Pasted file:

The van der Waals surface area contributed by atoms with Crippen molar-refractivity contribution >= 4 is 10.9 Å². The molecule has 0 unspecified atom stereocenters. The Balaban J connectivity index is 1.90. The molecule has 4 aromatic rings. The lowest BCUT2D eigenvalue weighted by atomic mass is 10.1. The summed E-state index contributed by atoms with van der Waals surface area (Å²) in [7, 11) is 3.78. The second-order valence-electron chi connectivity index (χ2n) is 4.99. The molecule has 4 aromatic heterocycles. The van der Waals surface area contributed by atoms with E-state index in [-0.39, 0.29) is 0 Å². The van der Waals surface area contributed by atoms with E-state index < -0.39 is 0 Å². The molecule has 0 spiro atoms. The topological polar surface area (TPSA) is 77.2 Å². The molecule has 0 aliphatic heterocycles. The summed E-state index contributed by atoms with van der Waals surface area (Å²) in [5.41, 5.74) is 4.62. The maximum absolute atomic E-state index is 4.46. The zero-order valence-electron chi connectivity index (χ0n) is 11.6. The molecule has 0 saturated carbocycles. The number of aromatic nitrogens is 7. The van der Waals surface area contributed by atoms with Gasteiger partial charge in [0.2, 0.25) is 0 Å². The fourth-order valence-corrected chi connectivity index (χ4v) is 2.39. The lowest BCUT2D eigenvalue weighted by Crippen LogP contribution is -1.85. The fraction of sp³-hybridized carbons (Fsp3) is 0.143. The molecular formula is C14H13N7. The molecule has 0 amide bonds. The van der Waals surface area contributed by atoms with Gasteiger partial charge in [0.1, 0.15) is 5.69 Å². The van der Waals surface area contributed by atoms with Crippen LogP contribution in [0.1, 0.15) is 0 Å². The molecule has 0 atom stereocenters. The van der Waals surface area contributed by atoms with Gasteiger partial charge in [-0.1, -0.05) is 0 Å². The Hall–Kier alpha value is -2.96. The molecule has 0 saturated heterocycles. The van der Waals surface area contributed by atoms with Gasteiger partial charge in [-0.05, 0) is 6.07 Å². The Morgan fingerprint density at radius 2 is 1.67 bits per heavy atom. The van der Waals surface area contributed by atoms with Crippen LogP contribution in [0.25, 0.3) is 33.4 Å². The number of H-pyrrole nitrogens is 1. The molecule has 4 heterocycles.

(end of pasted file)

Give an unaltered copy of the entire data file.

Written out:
The van der Waals surface area contributed by atoms with Crippen molar-refractivity contribution >= 4 is 10.9 Å². The molecule has 0 unspecified atom stereocenters. The Balaban J connectivity index is 1.90. The molecule has 4 aromatic rings. The lowest BCUT2D eigenvalue weighted by atomic mass is 10.1. The summed E-state index contributed by atoms with van der Waals surface area (Å²) in [7, 11) is 3.78. The second-order valence-electron chi connectivity index (χ2n) is 4.99. The molecule has 4 aromatic heterocycles. The van der Waals surface area contributed by atoms with E-state index in [-0.39, 0.29) is 0 Å². The van der Waals surface area contributed by atoms with E-state index < -0.39 is 0 Å². The molecule has 0 spiro atoms. The topological polar surface area (TPSA) is 77.2 Å². The molecule has 0 aliphatic heterocycles. The summed E-state index contributed by atoms with van der Waals surface area (Å²) in [5.41, 5.74) is 4.62. The maximum absolute atomic E-state index is 4.46. The zero-order valence-electron chi connectivity index (χ0n) is 11.6. The molecule has 0 saturated carbocycles. The number of aromatic nitrogens is 7. The van der Waals surface area contributed by atoms with Gasteiger partial charge in [0.2, 0.25) is 0 Å². The fourth-order valence-corrected chi connectivity index (χ4v) is 2.39. The lowest BCUT2D eigenvalue weighted by Crippen LogP contribution is -1.85. The fraction of sp³-hybridized carbons (Fsp3) is 0.143. The molecular formula is C14H13N7. The molecule has 0 amide bonds. The van der Waals surface area contributed by atoms with Gasteiger partial charge in [0.1, 0.15) is 5.69 Å². The van der Waals surface area contributed by atoms with Crippen LogP contribution in [0.1, 0.15) is 0 Å². The molecule has 0 atom stereocenters. The van der Waals surface area contributed by atoms with Gasteiger partial charge in [-0.1, -0.05) is 0 Å². The Hall–Kier alpha value is -2.96. The molecule has 0 saturated heterocycles. The van der Waals surface area contributed by atoms with Gasteiger partial charge in [-0.05, 0) is 6.07 Å². The Morgan fingerprint density at radius 2 is 1.67 bits per heavy atom. The van der Waals surface area contributed by atoms with Crippen LogP contribution in [0.25, 0.3) is 33.4 Å². The number of H-pyrrole nitrogens is 1. The molecule has 4 heterocycles.